Former Trump aide questions 'secret' investigation after detainment in Brazil

Former Trump aide Jason Miller spoke with Hill.TV about his brief detainment in Brazil earlier this month, characterizing the questioning from officials as “political brushback” led by one of the country’s Supreme Court justices.

In an interview with Hill.TV’s “Rising,” Miller — CEO of the social media platform GETTR — said he was questioned for three hours at an airport while trying to leave the country as part of two “secret investigations” by Brazil’s Supreme Court.

“I’m not sure if it’s Keystone Cops or just when judiciaries run amok,” Miller said.

Miller said authorities asked him who he worked for and why he was in Brazil, and he responded that he was attending the country’s Conservative Political Action Conference.

He was reportedly detained in connection to an investigation looking into “anti-democratic acts” after meeting with Brazilian President Jair Bolsonaro. Miller said authorities declined to explain the purpose of their investigations.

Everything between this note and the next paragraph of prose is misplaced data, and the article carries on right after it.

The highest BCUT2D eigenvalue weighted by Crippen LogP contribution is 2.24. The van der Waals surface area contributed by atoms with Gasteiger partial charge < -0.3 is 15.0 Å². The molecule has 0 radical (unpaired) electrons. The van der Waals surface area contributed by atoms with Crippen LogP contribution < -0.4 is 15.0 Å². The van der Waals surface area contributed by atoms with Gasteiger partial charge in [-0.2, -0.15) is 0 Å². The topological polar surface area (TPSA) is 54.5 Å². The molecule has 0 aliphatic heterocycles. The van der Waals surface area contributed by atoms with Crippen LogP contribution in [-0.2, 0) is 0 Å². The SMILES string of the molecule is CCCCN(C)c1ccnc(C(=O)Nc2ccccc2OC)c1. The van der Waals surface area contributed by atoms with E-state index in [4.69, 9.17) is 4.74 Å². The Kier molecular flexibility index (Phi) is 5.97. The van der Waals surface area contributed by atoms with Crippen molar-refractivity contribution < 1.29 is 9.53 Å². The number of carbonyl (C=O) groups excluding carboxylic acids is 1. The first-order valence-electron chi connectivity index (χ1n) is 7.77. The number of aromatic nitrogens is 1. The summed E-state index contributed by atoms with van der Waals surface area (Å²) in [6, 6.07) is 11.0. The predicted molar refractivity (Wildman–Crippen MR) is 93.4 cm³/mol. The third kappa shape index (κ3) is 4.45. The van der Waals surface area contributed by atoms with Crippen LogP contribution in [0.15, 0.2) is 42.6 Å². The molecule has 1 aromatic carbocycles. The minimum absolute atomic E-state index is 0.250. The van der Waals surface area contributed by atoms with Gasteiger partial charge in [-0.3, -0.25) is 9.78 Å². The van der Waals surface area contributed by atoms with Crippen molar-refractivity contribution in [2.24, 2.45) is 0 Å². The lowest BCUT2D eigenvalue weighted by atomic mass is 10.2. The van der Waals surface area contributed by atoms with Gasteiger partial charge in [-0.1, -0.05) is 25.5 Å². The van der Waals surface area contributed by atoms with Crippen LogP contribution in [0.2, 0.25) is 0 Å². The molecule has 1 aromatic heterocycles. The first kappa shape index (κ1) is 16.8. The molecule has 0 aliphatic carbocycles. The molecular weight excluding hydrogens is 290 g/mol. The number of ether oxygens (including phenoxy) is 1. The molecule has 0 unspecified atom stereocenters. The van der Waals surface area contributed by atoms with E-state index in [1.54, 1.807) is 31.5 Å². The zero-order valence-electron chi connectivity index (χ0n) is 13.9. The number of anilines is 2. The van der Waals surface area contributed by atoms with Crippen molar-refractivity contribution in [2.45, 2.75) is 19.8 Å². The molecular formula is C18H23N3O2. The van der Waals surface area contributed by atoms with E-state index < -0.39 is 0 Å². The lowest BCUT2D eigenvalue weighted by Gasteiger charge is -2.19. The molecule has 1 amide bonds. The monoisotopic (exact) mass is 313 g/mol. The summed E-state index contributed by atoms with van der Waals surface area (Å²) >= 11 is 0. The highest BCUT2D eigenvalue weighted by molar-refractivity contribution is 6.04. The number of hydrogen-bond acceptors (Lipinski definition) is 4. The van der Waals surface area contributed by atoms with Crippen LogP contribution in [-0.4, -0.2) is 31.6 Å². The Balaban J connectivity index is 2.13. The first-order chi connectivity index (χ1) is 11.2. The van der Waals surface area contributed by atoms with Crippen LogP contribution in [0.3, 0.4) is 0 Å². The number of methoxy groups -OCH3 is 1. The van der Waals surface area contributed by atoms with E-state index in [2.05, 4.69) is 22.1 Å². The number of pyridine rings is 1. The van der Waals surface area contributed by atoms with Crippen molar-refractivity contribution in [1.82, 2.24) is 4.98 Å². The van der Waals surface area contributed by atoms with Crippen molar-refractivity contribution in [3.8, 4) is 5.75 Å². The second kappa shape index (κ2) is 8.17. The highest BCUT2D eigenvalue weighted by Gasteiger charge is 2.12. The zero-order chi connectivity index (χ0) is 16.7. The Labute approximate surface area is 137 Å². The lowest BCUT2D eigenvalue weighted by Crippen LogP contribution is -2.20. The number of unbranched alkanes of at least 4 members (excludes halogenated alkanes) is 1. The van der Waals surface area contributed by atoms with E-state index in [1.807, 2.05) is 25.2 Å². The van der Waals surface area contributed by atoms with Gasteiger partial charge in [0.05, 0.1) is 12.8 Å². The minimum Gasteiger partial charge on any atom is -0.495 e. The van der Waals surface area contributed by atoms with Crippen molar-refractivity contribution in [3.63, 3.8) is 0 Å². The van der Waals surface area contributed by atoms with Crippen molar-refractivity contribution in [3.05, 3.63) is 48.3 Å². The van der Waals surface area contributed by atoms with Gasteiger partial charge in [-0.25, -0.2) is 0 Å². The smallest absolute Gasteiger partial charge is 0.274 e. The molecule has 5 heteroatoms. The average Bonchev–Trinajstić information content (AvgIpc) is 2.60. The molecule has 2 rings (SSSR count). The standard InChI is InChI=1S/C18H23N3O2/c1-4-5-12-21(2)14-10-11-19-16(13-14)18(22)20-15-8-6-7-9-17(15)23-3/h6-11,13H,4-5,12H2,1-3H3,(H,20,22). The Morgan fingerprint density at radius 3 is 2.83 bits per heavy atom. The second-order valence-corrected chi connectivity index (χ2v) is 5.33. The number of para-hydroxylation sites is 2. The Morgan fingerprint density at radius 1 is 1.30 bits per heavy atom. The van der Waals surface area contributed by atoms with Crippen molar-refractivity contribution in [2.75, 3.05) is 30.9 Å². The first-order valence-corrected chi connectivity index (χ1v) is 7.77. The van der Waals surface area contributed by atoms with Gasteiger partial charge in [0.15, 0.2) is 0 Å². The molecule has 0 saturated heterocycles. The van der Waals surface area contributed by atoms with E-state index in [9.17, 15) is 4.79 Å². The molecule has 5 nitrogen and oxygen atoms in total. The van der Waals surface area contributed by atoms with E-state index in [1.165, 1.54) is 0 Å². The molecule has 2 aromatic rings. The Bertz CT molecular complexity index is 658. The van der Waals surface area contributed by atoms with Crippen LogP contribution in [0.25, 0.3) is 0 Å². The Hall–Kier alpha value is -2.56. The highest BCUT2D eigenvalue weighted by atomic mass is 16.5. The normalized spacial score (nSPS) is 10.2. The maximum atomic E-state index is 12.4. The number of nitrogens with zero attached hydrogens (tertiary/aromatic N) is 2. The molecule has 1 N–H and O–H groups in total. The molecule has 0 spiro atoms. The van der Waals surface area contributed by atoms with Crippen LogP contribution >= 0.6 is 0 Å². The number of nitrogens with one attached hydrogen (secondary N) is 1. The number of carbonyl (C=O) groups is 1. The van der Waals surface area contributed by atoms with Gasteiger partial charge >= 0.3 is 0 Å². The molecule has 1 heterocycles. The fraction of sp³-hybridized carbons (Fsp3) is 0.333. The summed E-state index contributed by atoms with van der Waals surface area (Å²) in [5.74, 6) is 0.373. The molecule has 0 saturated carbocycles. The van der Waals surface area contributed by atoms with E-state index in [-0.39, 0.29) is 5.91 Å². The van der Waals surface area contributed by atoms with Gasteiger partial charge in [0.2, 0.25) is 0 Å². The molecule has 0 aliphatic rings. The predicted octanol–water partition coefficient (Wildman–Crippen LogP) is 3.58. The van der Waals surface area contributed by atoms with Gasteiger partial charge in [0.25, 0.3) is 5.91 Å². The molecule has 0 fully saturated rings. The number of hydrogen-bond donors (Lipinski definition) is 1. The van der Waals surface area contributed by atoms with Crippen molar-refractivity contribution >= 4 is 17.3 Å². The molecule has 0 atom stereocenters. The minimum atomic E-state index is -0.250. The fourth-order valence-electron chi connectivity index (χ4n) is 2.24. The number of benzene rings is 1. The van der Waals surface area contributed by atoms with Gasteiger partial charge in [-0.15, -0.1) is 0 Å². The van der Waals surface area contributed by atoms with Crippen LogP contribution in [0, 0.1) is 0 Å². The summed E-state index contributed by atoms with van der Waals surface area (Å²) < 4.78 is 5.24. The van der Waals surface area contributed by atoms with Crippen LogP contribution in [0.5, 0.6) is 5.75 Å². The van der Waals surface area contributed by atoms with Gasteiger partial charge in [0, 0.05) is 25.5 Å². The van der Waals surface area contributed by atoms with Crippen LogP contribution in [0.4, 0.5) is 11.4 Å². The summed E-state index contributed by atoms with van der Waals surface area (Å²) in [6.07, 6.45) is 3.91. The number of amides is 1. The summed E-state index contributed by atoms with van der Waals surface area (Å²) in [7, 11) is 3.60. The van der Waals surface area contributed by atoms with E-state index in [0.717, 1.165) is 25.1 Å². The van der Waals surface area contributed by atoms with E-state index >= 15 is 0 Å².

“They said, 'They’re secret, we can’t tell you,'” Miller said.

Bolsonaro in recent days has called on his political supporters to be vocal in the streets as next year’s presidential election approaches, convening large protests throughout Brazil on the country’s Independence Day.

“The media portrayal of President Bolsonaro and what actually happens I found to be two completely different things,” Miller said.

Miller said 100,000 Brazilians in the last week signed up for his platform. He said GETTR’s human moderators and artificial intelligence capabilities work to take down content promoting ISIS and illegal activity as well as pornography.

The platform has been flooded with terrorist propaganda since it officially launched on July 4, according to Politico.

“That’s not allowed on our platform,” Miller said. “That’s not free speech, that’s not political debate. What our value proposition is, is that no one will ever be censored, or deplatformed, or shadow banned or any of that nonsense for expressing their political beliefs.”